Fulltime RV Insurance – What’s the Difference?
While I’m out gallivanting around on a paradise island in the Atlantic I thought I’d leave you with a post on insurance. I know, I know…it’s rather mean of me and you may want to stick your head in the sand rather than think about it (I sure know I do), but it’s one of those inevitable things that come up and just need doing. So, I thought now would be as good a time as any.
Now I should say up-front that I have no particular allegiance to any one insurance company and I rather suggest that you shouldn’t either. Insurance companies compete for business and regularly go through rate-raises (those “vanishing deductibles” always come back in $$ somehow). So, once a year I go out and shop . I stick with well-known companies, but I don’t discriminate as long as I get what I want. Our RV & car policy is currently with Geico and we’re happy with them, but if I got equal coverage at a better price from one of the other many reputable companies I’d be just as happy to leave them.
But I DO want fulltime RV insurance, it IS a slightly different beast than regular car insurance and for those of you considering this lifestyle it’s worth understanding the difference. I’m not an insurance broker so I won’t give you detailed info, but I’ll outline the general facts so you can go off a-happy insurance shopping on your own:
1/ Liability – When you fullime your RV becomes your home, so things that might have been covered under a “homeowners” insurance now needs to be covered under your RV insurance. With liability that usually means a higher value so that, for example, if someone slips and falls inside your RV you’re covered. Ask your insurance if you’re covered in camp (while parked) as well as on the road. Some insurance companies call this “fulltime” insurance.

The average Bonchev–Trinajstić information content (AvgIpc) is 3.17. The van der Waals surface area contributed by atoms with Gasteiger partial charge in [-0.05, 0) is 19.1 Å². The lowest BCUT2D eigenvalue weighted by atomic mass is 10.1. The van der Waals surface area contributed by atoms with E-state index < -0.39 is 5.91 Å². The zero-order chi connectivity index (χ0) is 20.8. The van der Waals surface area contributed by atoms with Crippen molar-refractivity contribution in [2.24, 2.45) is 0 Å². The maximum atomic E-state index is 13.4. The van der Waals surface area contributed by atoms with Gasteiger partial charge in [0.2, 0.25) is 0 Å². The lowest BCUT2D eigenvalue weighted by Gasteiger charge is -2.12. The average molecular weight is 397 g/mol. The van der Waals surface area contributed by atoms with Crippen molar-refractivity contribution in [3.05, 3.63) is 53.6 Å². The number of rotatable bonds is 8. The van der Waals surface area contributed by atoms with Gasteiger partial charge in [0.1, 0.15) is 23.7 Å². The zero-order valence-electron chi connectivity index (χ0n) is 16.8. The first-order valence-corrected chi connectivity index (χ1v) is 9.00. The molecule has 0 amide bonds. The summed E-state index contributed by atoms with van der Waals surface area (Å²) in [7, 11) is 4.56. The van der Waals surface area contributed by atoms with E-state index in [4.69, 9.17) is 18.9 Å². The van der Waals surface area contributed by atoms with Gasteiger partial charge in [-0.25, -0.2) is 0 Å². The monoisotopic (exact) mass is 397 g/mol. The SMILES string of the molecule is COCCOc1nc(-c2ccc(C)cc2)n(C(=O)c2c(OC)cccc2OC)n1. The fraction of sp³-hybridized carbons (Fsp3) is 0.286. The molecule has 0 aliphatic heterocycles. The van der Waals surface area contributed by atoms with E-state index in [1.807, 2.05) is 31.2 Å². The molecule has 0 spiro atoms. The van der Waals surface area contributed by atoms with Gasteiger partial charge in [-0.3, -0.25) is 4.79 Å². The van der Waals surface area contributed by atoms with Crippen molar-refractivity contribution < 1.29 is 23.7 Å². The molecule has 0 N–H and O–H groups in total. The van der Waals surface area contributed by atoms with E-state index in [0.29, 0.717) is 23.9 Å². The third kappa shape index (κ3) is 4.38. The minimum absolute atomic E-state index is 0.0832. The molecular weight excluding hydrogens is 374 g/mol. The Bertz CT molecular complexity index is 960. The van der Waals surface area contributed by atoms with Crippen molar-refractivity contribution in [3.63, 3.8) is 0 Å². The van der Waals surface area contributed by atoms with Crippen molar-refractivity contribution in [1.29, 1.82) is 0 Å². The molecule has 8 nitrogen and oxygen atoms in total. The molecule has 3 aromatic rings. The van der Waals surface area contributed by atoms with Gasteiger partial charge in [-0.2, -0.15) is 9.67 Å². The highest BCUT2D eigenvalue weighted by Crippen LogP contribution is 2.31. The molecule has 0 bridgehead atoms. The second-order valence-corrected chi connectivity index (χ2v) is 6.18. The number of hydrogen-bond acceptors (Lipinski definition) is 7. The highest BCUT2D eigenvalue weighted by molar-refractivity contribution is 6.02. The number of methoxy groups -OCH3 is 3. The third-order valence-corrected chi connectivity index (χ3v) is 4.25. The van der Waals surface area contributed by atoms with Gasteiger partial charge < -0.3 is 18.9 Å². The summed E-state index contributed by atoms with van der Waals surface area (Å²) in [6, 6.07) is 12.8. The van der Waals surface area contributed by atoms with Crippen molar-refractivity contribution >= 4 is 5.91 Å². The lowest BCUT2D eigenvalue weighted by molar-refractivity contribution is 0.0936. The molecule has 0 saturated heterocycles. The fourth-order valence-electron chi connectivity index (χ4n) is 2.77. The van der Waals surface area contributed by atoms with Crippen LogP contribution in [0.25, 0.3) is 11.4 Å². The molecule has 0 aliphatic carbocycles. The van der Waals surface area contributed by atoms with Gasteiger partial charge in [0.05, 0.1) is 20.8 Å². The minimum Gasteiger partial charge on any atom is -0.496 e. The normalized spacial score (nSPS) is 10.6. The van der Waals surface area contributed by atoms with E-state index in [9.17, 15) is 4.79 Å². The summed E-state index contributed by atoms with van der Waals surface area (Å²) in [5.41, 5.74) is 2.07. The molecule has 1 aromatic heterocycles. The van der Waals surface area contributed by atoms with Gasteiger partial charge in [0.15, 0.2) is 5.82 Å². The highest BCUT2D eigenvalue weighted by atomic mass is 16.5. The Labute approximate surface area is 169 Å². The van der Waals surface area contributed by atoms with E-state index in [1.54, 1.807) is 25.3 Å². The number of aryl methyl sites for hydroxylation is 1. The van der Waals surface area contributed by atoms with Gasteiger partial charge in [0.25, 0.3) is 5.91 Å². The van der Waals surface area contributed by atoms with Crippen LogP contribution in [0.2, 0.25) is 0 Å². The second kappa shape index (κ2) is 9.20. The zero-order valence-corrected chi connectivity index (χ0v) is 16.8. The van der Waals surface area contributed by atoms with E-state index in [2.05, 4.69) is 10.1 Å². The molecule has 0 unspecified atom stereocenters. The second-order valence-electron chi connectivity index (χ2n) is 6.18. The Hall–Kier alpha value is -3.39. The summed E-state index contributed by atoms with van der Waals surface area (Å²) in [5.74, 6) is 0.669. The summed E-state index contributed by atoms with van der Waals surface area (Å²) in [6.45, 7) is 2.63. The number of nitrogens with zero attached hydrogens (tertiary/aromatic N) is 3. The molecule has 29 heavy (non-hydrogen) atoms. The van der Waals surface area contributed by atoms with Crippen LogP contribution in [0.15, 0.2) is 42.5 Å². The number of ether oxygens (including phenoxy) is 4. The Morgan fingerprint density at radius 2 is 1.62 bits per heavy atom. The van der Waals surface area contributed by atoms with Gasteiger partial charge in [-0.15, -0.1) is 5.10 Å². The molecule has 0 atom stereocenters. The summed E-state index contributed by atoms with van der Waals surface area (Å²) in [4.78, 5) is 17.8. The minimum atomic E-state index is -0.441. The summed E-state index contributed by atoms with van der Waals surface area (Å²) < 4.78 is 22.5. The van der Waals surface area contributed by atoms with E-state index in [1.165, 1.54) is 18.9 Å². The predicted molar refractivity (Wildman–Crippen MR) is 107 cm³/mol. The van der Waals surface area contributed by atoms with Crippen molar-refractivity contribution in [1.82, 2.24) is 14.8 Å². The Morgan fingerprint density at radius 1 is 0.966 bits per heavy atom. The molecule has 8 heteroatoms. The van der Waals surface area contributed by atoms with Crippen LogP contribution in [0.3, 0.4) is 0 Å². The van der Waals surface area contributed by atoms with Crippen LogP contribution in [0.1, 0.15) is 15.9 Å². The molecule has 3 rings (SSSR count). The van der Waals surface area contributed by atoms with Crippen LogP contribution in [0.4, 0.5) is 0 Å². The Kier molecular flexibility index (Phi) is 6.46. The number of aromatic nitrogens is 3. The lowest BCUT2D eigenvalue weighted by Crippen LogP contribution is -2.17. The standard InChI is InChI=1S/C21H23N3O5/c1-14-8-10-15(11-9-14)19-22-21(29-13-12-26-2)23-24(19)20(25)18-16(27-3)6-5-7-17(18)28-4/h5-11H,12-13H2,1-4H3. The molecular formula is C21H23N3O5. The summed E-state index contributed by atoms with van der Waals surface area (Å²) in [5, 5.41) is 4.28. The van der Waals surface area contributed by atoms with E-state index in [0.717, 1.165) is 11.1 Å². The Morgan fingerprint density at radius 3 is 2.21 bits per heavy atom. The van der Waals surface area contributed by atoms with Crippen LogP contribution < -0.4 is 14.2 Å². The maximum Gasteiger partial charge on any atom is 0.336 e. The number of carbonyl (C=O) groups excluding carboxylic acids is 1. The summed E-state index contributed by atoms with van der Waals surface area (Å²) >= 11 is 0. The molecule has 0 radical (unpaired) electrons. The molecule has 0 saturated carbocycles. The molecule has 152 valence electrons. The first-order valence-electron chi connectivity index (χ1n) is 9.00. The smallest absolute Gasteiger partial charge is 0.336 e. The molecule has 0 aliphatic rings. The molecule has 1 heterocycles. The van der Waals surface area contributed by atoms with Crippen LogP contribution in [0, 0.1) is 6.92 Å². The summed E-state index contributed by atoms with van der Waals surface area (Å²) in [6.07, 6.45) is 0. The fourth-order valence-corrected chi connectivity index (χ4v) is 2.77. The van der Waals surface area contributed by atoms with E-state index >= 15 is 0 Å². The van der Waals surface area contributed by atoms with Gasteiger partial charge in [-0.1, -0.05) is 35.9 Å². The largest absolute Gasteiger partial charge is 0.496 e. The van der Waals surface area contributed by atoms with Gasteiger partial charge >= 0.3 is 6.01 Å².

2/ Personal Property – Since you carry everything you own in your RV you might want to look at the $$ of property coverage in your policy. Most standard policies come with some token amount (maybe about $5,000) of coverage, but if you’ve got a bunch of expensive stuff (computers, TVs, tow-bar, satellite dish, GPS, solar etc.) that you want to cover consider increasing this value. Ask the insurance whether coverage includes stuff attached to the RV which you’ve added after-market.
3/ Replacement Coverage – If something catastrophic happens and you manage to total your RV, you should be really clear on what kind of $$ you’ll get from your insurance. Some offer purchase price replacement, but this is usually only on new coaches. Most companies will cover the NADA (National Automobile Dealers Association) fair market value of your RV.
4/ Towing – My stance is that the majority of insurance companies really don’t know much about towing bigger rigs. So I always recommend ditching whatever they offer you and getting a separate towing package from one of the “experts”. CoachNet and Good Sam’s are the most-used companies and both get decent reviews from long-time RVers.
5/ Discounts and Deductibles – Of course you should always ask for discounts (good driver, anti-lock brakes, multiple vehicle etc.) and you always want to look at deductibles. My personal feeling on insurance is that it’s there to cover catastrophic events so I want the highest deductible I can afford. Remember that every single claim you make through your insurance company can potentially increase your coverage costs (sometimes by several magnitudes!) so you have to ask yourself if it’s really worth it. Our policy is never to claim the stuff we can afford to pay ourselves.
Rather than do all the work yourself I highly recommend going through brokers who are experienced in RV insurance and “talk the RV talk”. Here’s a couple of good names that make the rounds on the RV forums on a regular basis:
And with that I think I’ll take a tall drink by the pool overlooking the ocean….oh wait…I’m already thereSPONSORED LINK: SPONSORED LINK:
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